Measuring and Monitoring HAI Reduction Initiatives

John Wisniewski, Healthcare Economic Principal at Xenex, provides a brief history of the domestic policies that led to widespread monitoring of Hospital Acquired Infections (HAIs), and strategies for harnessing accumulated data to design and implement successful HAI rate reduction initiatives. Prior to joining Xenex two years ago, John spent over 26 years in Senior Financial leadership roles in large healthcare systems, giving him great insight into the unique challenges faced by U.S. healthcare facilities.

The Rapid Rise of HAI Monitoring

After President Obama signed the Affordable Care Act into law, CMS was required to develop programs to reward or penalize hospitals based on their performance. Because CMS didn’t already have extensive infrastructure for measuring performance or quality, they began to seek available data reported by hospitals for other purposes.

At the time, hospitals voluntarily reported C. difficile (C. diff), Methicillin-resistant Staphylococcus aureus (MRSA), and certain types of surgical site infections (SSIs) to the CDC through the National Healthcare Safety Network (NHSN). CMS instituted a policy whereby hospitals could either continue to voluntarily report or face a 1% reduction to inpatient Medicare reimbursement. Facilities overwhelmingly decided to cooperate and prevent incurring the penalty.

CMS used the available HAI data to develop a standardized rating called the SIR score (standard infection ratio), adjusting for risk and other factors. SIR includes separate categories for teaching hospitals and facilities with high rates of Community Acquired Infections (CAIs), and also accounts for differences in the methodology hospitals use to test for infections.

Each hospital now has a relatively consistent metric for measuring and entering data. The SIR score influences a hospital’s reimbursement for the Value Based Purchasing (VBP) and Hospital Acquired Condition (HAC) Reduction Programs. What was once a voluntary report built by infection preventionists now has significant ramifications on hospital reimbursement and profitability.

The Impact of Data Reporting on Hospitals

Now that infection rate data has become a primary metric for influencing reimbursement and public perception, hospitals are focused on processes to gather, analyze and impact results.

Progressive hospital operators now invest more resources to analyze the source and trends of infection transmission as part of performance improvement initiatives to reduce HAIs. A new breed of epidemiologically-focused infection preventionists and data analysts are emerging as vital contributors to success.

With HAI metrics becoming critical to quality measurement and improvements, the healthcare industry is challenged to approach data analysis seriously. Accuracy and correct interpretation of data according to CDC’s guidelines can spell success or major losses for hospitals.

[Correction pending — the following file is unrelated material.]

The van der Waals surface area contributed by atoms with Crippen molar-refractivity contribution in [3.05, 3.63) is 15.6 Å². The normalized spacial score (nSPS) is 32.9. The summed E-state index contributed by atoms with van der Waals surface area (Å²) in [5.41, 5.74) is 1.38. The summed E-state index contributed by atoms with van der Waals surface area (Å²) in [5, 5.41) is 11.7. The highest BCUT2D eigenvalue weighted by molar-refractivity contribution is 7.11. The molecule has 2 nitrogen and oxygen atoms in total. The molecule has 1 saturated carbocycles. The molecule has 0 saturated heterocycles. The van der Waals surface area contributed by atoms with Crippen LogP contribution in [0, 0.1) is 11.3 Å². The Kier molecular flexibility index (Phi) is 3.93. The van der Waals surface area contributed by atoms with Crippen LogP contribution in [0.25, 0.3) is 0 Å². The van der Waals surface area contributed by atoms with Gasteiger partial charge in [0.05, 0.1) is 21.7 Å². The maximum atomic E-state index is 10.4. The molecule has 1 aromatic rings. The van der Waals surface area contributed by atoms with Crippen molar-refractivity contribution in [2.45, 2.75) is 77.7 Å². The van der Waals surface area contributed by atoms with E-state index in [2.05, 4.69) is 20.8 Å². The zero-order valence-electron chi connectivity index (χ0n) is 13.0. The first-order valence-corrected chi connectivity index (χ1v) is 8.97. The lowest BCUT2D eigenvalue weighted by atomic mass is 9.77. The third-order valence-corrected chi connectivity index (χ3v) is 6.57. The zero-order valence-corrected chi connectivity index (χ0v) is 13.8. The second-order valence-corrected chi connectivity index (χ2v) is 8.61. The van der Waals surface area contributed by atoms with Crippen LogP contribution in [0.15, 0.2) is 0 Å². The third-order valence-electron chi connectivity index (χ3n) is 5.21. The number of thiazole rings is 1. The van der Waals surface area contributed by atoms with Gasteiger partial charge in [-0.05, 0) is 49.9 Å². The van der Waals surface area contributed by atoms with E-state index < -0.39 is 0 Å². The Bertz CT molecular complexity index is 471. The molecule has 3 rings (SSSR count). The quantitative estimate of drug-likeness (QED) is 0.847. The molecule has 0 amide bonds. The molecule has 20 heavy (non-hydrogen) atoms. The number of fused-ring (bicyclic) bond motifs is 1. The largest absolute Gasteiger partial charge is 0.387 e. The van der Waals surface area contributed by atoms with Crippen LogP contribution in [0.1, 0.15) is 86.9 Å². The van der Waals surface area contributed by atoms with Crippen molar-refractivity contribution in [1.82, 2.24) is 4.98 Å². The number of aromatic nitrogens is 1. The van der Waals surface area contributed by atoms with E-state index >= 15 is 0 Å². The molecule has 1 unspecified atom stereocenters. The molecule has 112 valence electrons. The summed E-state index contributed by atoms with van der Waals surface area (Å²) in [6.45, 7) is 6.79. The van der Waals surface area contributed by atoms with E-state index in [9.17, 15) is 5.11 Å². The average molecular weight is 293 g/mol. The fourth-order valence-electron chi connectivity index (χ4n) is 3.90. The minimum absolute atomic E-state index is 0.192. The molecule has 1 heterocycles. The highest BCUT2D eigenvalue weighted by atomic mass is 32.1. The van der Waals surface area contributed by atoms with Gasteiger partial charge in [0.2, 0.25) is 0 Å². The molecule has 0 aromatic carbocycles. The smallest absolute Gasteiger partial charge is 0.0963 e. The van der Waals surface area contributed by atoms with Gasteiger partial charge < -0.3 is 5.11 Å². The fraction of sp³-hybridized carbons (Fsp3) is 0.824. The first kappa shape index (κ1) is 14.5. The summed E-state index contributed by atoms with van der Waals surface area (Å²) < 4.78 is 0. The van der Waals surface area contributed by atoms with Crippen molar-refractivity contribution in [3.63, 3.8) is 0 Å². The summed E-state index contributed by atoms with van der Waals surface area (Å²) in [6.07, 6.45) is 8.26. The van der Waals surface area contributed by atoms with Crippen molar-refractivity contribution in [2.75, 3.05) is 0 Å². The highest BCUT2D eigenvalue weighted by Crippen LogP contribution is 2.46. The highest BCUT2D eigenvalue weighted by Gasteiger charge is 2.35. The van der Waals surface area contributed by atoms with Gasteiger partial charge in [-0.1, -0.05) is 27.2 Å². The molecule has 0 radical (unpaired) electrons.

Improving Scores

After working with customers around the country, we found that many have current performance improvement initiatives focused on reducing HAIs and improving SIR scores. Our team is taking a more active and consultative role in HAI reduction.

Through this experience, we’re assembling tools, templates and best practices to help guide hospitals in the sophistication of their efforts. Facilities have an exciting opportunity to use new methods to target their risk areas and introduce cutting edge technology for environmental disinfection, such as Xenex Pulsed Xenon UV.

One of the latest trends is to study infection rates at the unit-specific level. Take, for example, a large hospital that treats hundreds of patients every day. We first identify the units of the facility where patients are most at risk of contracting an infection – such as areas where patients have been immunosuppressed or with higher community acquired flow-through. These areas are targeted for a higher dosing of Xenex disinfection to maximize the investment and outcome.

A time gap occurs where hospitals need to adjust to the new focus that CMS placed on infection rates. Facilities around the country are trying to develop infrastructure and organize reporting processes to make a positive impact on the health system. Early results show that these programs are actually making a significant difference.

We are clearly observing nationwide infection rates dropping (although slowly). Our healthcare system has a unique opportunity to emphasize technology and resources combined with analytical information. (View this useful infographic about three innovative technologies that are currently advancing healthcare.)

Hospitals must now make a significant investment of time and effort to study, intervene and monitor HAI reduction initiatives, however, the beauty of this new regulatory environment lies in both the cost savings from avoided infections and the larger opportunity to impact reimbursement based on improved SIR scores. The savings greatly exceed the cost of implementing a successful new program.

To learn more about the Cost/Benefit implications of adding UV disinfection to your HAI reduction program, you can read John’s blog here.

Peer reviewed clinical outcome studies demonstrate the efficacy of Xenex technology. If your facility wants to investigate how Xenex LightStrike™ Robots can contribute to HAI reduction initiatives, request a demo today.

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